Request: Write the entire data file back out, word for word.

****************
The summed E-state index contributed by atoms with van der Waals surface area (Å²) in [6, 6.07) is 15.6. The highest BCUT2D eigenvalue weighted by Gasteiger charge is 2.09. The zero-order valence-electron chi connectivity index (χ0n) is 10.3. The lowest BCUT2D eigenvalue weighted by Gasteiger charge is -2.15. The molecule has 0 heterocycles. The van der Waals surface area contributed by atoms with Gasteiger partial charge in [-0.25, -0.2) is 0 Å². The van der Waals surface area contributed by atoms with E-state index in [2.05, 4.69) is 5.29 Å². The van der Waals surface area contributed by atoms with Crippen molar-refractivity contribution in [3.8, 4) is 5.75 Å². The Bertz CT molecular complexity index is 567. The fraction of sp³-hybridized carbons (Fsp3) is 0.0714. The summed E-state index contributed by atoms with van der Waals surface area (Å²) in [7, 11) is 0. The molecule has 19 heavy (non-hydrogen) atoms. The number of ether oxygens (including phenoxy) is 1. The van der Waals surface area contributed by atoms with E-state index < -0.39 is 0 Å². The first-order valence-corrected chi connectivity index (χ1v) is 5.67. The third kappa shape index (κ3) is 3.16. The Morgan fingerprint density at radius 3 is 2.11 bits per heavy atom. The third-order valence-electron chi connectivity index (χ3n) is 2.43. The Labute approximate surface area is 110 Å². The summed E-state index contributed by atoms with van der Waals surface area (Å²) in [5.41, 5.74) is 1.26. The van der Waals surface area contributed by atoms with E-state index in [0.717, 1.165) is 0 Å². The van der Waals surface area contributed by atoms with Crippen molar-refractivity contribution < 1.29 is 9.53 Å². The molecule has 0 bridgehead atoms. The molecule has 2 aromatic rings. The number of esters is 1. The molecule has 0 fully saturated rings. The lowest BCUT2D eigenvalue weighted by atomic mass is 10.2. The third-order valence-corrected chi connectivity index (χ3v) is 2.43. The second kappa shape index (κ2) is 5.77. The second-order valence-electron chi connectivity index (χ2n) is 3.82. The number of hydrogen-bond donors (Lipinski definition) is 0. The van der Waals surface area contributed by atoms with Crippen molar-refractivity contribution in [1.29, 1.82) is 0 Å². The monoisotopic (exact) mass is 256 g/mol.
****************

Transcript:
The summed E-state index contributed by atoms with van der Waals surface area (Å²) in [6, 6.07) is 15.6. The highest BCUT2D eigenvalue weighted by Gasteiger charge is 2.09. The zero-order valence-electron chi connectivity index (χ0n) is 10.3. The lowest BCUT2D eigenvalue weighted by Gasteiger charge is -2.15. The molecule has 0 heterocycles. The van der Waals surface area contributed by atoms with Gasteiger partial charge in [-0.25, -0.2) is 0 Å². The van der Waals surface area contributed by atoms with E-state index in [2.05, 4.69) is 5.29 Å². The van der Waals surface area contributed by atoms with Crippen molar-refractivity contribution in [3.8, 4) is 5.75 Å². The Bertz CT molecular complexity index is 567. The fraction of sp³-hybridized carbons (Fsp3) is 0.0714. The summed E-state index contributed by atoms with van der Waals surface area (Å²) in [7, 11) is 0. The molecule has 19 heavy (non-hydrogen) atoms. The number of ether oxygens (including phenoxy) is 1. The van der Waals surface area contributed by atoms with E-state index < -0.39 is 0 Å². The first-order valence-corrected chi connectivity index (χ1v) is 5.67. The third kappa shape index (κ3) is 3.16. The Morgan fingerprint density at radius 3 is 2.11 bits per heavy atom. The third-order valence-electron chi connectivity index (χ3n) is 2.43. The Labute approximate surface area is 110 Å². The summed E-state index contributed by atoms with van der Waals surface area (Å²) in [5.41, 5.74) is 1.26. The van der Waals surface area contributed by atoms with E-state index in [0.717, 1.165) is 0 Å². The van der Waals surface area contributed by atoms with Crippen molar-refractivity contribution < 1.29 is 9.53 Å². The molecule has 0 bridgehead atoms. The molecule has 2 aromatic rings. The number of esters is 1. The molecule has 0 fully saturated rings. The lowest BCUT2D eigenvalue weighted by atomic mass is 10.2. The third-order valence-corrected chi connectivity index (χ3v) is 2.43. The second kappa shape index (κ2) is 5.77. The second-order valence-electron chi connectivity index (χ2n) is 3.82. The number of hydrogen-bond donors (Lipinski definition) is 0. The van der Waals surface area contributed by atoms with Crippen molar-refractivity contribution in [1.29, 1.82) is 0 Å². The monoisotopic (exact) mass is 256 g/mol.